Judging by his sons' description, Dik Browne was, himself, not dissimilar to his Norse creation. He drew Hagar as a large (some may say overweight) character with a bushy beard and what appeared to be a commanding but not dominating personality. Dik Browne was also a large man with a bushy beard and was seemingly not someone it would be easy to miss or ignore. Yet, accounts of his personality don't paint him as an overbearing man.
"In reality, Dik and [his wife] Joan Browne were a witty and loving couple more like Nik and Nora Charles than a couple of bronze age barbarians," say Chris and Chance Browne in their preface.
The appeal of "Hagar the Horrible" as a comic strip may be explained by a combination of factors. Dik Browne went for a bold but minimalist look that combined thick lines with little detail. His drawings also made extensive use of curves; rarely were there jagged lines and corners to be seen. These features together made "Hagar the Horrible" easy on the eye. Somehow Browne also made his characters expressive without needing to alter their appearance much. Hence they were easy to empathize with. The strips were short and snappy, too, with uncomplicated passages of dialogue. This made them a quick read. Despite that approach, though, Dik Browne always managed to be witty and inventive. Above all, perhaps, "Hagar the Horrible" has always had broad appeal. The title is a misnomer because Hagar can be enjoyed by adults and children alike.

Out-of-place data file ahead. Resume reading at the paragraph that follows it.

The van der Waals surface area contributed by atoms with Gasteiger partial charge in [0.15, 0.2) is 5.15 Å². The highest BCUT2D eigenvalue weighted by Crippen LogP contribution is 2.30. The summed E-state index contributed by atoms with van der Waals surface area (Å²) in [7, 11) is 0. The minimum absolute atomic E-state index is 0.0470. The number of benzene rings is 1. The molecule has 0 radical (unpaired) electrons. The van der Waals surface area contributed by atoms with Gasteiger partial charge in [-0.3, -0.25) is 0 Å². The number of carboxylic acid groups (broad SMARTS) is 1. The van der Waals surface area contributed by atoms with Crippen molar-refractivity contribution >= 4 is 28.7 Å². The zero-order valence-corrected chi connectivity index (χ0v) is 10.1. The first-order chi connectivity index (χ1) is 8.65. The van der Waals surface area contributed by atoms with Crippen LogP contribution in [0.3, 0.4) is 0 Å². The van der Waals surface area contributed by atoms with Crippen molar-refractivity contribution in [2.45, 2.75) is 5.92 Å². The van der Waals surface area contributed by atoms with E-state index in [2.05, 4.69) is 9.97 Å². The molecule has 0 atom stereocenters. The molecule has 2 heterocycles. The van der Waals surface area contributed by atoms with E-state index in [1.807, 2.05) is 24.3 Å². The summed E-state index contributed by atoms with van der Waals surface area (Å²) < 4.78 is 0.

Given the above qualities, it is no surprise that the strip took off like a motorized longboat. When it debuted 37 years ago, "Hagar the Horrible" was syndicated to 200 newspapers. By 1975 that had climbed to 600. By 1976 it was 800. In 1978 it exceeded 1,000 subscribers. Chris Browne took over the legacy of writing "Hagar" in 1989 after his father died from cancer. It is a testament to the work of Chris and his father that that the strip is still fondly regarded (despite the Omaha World-Herald's recent decision to drop it). In its lifetime "Hagar the Horrible" has been syndicated in 58 countries.